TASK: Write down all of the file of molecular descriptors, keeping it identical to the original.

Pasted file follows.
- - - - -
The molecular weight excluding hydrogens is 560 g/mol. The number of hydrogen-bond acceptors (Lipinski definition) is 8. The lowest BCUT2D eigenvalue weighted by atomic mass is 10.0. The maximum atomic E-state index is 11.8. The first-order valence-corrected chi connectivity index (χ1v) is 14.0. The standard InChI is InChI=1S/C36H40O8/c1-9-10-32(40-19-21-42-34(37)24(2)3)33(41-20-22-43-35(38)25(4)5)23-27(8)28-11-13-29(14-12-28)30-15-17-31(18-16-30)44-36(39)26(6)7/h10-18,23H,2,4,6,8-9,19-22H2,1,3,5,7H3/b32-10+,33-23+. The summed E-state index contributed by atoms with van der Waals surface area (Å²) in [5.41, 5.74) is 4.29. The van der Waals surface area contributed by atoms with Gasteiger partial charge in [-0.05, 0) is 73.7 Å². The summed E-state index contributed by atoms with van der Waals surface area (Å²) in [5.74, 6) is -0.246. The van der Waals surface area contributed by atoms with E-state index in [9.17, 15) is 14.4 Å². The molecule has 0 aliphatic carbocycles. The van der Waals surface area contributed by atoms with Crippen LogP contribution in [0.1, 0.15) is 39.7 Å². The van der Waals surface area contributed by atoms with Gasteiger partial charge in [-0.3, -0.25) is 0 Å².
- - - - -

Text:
The molecular weight excluding hydrogens is 560 g/mol. The number of hydrogen-bond acceptors (Lipinski definition) is 8. The lowest BCUT2D eigenvalue weighted by atomic mass is 10.0. The maximum atomic E-state index is 11.8. The first-order valence-corrected chi connectivity index (χ1v) is 14.0. The standard InChI is InChI=1S/C36H40O8/c1-9-10-32(40-19-21-42-34(37)24(2)3)33(41-20-22-43-35(38)25(4)5)23-27(8)28-11-13-29(14-12-28)30-15-17-31(18-16-30)44-36(39)26(6)7/h10-18,23H,2,4,6,8-9,19-22H2,1,3,5,7H3/b32-10+,33-23+. The summed E-state index contributed by atoms with van der Waals surface area (Å²) in [5.41, 5.74) is 4.29. The van der Waals surface area contributed by atoms with Gasteiger partial charge in [-0.05, 0) is 73.7 Å². The summed E-state index contributed by atoms with van der Waals surface area (Å²) in [5.74, 6) is -0.246. The van der Waals surface area contributed by atoms with E-state index in [9.17, 15) is 14.4 Å². The molecule has 0 aliphatic carbocycles. The van der Waals surface area contributed by atoms with Crippen LogP contribution in [0.1, 0.15) is 39.7 Å². The van der Waals surface area contributed by atoms with Gasteiger partial charge in [-0.3, -0.25) is 0 Å².